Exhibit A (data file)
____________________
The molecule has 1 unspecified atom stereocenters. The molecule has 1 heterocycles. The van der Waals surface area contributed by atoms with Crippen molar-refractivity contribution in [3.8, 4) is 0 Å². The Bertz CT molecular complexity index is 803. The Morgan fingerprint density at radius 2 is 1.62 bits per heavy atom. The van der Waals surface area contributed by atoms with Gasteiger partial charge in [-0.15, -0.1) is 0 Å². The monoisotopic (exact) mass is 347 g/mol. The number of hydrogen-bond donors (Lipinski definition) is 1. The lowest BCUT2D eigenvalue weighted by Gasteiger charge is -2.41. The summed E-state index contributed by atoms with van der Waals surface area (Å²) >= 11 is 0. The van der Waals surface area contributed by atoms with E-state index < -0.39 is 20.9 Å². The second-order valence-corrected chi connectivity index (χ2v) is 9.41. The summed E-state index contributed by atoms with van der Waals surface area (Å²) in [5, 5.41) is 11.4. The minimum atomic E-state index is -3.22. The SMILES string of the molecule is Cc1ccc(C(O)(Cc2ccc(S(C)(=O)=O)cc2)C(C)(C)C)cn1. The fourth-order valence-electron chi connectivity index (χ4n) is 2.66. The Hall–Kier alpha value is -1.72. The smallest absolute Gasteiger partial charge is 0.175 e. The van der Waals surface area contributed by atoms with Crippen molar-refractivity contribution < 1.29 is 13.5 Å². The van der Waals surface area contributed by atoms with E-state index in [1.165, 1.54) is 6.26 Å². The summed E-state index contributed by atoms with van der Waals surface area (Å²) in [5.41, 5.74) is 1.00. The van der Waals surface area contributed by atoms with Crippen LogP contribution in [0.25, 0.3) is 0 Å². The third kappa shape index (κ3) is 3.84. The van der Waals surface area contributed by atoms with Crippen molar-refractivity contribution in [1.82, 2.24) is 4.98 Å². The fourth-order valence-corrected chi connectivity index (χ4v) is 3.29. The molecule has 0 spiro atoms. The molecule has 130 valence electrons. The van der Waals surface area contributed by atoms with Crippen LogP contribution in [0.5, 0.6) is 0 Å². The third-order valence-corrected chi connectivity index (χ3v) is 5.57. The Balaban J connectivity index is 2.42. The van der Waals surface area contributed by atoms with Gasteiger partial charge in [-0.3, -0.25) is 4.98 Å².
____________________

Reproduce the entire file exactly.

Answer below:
The molecule has 1 unspecified atom stereocenters. The molecule has 1 heterocycles. The van der Waals surface area contributed by atoms with Crippen molar-refractivity contribution in [3.8, 4) is 0 Å². The Bertz CT molecular complexity index is 803. The Morgan fingerprint density at radius 2 is 1.62 bits per heavy atom. The van der Waals surface area contributed by atoms with Gasteiger partial charge in [-0.15, -0.1) is 0 Å². The monoisotopic (exact) mass is 347 g/mol. The number of hydrogen-bond donors (Lipinski definition) is 1. The lowest BCUT2D eigenvalue weighted by Gasteiger charge is -2.41. The summed E-state index contributed by atoms with van der Waals surface area (Å²) >= 11 is 0. The van der Waals surface area contributed by atoms with E-state index < -0.39 is 20.9 Å². The second-order valence-corrected chi connectivity index (χ2v) is 9.41. The summed E-state index contributed by atoms with van der Waals surface area (Å²) in [5, 5.41) is 11.4. The minimum atomic E-state index is -3.22. The SMILES string of the molecule is Cc1ccc(C(O)(Cc2ccc(S(C)(=O)=O)cc2)C(C)(C)C)cn1. The fourth-order valence-electron chi connectivity index (χ4n) is 2.66. The Hall–Kier alpha value is -1.72. The smallest absolute Gasteiger partial charge is 0.175 e. The van der Waals surface area contributed by atoms with Crippen molar-refractivity contribution < 1.29 is 13.5 Å². The van der Waals surface area contributed by atoms with E-state index in [1.165, 1.54) is 6.26 Å². The summed E-state index contributed by atoms with van der Waals surface area (Å²) in [5.41, 5.74) is 1.00. The van der Waals surface area contributed by atoms with Crippen LogP contribution in [0.25, 0.3) is 0 Å². The third kappa shape index (κ3) is 3.84. The van der Waals surface area contributed by atoms with Crippen molar-refractivity contribution in [1.82, 2.24) is 4.98 Å². The fourth-order valence-corrected chi connectivity index (χ4v) is 3.29. The molecule has 0 spiro atoms. The molecule has 130 valence electrons. The van der Waals surface area contributed by atoms with Crippen LogP contribution in [0.5, 0.6) is 0 Å². The third-order valence-corrected chi connectivity index (χ3v) is 5.57. The Balaban J connectivity index is 2.42. The van der Waals surface area contributed by atoms with Gasteiger partial charge in [-0.3, -0.25) is 4.98 Å².